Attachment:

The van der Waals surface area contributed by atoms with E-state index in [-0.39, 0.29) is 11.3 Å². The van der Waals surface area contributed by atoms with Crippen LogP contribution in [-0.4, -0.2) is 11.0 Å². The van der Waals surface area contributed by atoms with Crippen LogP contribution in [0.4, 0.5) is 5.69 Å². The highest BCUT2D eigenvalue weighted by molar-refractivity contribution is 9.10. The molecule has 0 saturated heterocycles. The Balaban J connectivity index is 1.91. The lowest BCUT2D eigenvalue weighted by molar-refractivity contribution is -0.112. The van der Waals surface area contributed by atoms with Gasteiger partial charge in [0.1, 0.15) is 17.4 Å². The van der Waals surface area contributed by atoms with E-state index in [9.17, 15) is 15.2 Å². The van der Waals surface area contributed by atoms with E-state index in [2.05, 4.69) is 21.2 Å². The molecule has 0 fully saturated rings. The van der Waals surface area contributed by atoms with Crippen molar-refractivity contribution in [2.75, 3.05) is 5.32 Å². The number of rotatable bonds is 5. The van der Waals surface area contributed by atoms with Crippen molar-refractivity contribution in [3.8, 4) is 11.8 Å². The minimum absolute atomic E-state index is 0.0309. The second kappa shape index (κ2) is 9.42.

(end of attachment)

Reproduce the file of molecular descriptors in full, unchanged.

The van der Waals surface area contributed by atoms with E-state index in [-0.39, 0.29) is 11.3 Å². The van der Waals surface area contributed by atoms with Crippen LogP contribution in [-0.4, -0.2) is 11.0 Å². The van der Waals surface area contributed by atoms with Crippen LogP contribution in [0.4, 0.5) is 5.69 Å². The highest BCUT2D eigenvalue weighted by molar-refractivity contribution is 9.10. The molecule has 0 saturated heterocycles. The Balaban J connectivity index is 1.91. The lowest BCUT2D eigenvalue weighted by molar-refractivity contribution is -0.112. The van der Waals surface area contributed by atoms with Gasteiger partial charge in [0.1, 0.15) is 17.4 Å². The van der Waals surface area contributed by atoms with E-state index in [9.17, 15) is 15.2 Å². The van der Waals surface area contributed by atoms with E-state index in [2.05, 4.69) is 21.2 Å². The molecule has 0 fully saturated rings. The van der Waals surface area contributed by atoms with Crippen molar-refractivity contribution in [2.75, 3.05) is 5.32 Å². The number of rotatable bonds is 5. The van der Waals surface area contributed by atoms with Crippen molar-refractivity contribution in [3.8, 4) is 11.8 Å². The minimum absolute atomic E-state index is 0.0309. The second kappa shape index (κ2) is 9.42.